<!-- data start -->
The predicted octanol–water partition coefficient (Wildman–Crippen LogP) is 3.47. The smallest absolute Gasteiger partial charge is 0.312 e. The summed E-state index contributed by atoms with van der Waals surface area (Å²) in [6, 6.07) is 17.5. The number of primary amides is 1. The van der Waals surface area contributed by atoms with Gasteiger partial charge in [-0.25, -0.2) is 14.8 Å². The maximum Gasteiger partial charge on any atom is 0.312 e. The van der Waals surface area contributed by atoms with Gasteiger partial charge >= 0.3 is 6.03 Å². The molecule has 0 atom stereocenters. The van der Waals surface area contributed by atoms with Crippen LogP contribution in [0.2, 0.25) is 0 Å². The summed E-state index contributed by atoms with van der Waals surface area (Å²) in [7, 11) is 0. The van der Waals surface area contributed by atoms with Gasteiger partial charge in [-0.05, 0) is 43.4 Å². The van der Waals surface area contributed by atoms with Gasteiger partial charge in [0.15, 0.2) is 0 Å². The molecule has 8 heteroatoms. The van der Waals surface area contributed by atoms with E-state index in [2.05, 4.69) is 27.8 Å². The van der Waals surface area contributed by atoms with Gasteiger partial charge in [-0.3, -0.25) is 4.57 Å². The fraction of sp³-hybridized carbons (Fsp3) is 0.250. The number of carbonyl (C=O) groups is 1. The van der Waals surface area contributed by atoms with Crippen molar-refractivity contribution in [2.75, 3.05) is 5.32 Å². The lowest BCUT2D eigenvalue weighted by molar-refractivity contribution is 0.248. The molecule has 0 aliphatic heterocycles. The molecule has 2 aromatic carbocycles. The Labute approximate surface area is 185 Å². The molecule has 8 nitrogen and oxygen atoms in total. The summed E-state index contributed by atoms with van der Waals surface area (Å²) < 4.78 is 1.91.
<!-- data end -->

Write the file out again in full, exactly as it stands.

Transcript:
The predicted octanol–water partition coefficient (Wildman–Crippen LogP) is 3.47. The smallest absolute Gasteiger partial charge is 0.312 e. The summed E-state index contributed by atoms with van der Waals surface area (Å²) in [6, 6.07) is 17.5. The number of primary amides is 1. The van der Waals surface area contributed by atoms with Gasteiger partial charge in [-0.25, -0.2) is 14.8 Å². The maximum Gasteiger partial charge on any atom is 0.312 e. The van der Waals surface area contributed by atoms with Gasteiger partial charge >= 0.3 is 6.03 Å². The molecule has 0 atom stereocenters. The van der Waals surface area contributed by atoms with Crippen LogP contribution in [0.2, 0.25) is 0 Å². The summed E-state index contributed by atoms with van der Waals surface area (Å²) in [7, 11) is 0. The van der Waals surface area contributed by atoms with Gasteiger partial charge in [-0.05, 0) is 43.4 Å². The van der Waals surface area contributed by atoms with Gasteiger partial charge in [0.15, 0.2) is 0 Å². The molecule has 8 heteroatoms. The van der Waals surface area contributed by atoms with E-state index in [2.05, 4.69) is 27.8 Å². The van der Waals surface area contributed by atoms with Gasteiger partial charge in [-0.3, -0.25) is 4.57 Å². The fraction of sp³-hybridized carbons (Fsp3) is 0.250. The number of carbonyl (C=O) groups is 1. The van der Waals surface area contributed by atoms with Crippen molar-refractivity contribution in [2.75, 3.05) is 5.32 Å². The lowest BCUT2D eigenvalue weighted by molar-refractivity contribution is 0.248. The molecule has 0 aliphatic heterocycles. The molecule has 2 aromatic carbocycles. The Labute approximate surface area is 185 Å². The molecule has 8 nitrogen and oxygen atoms in total. The summed E-state index contributed by atoms with van der Waals surface area (Å²) < 4.78 is 1.91.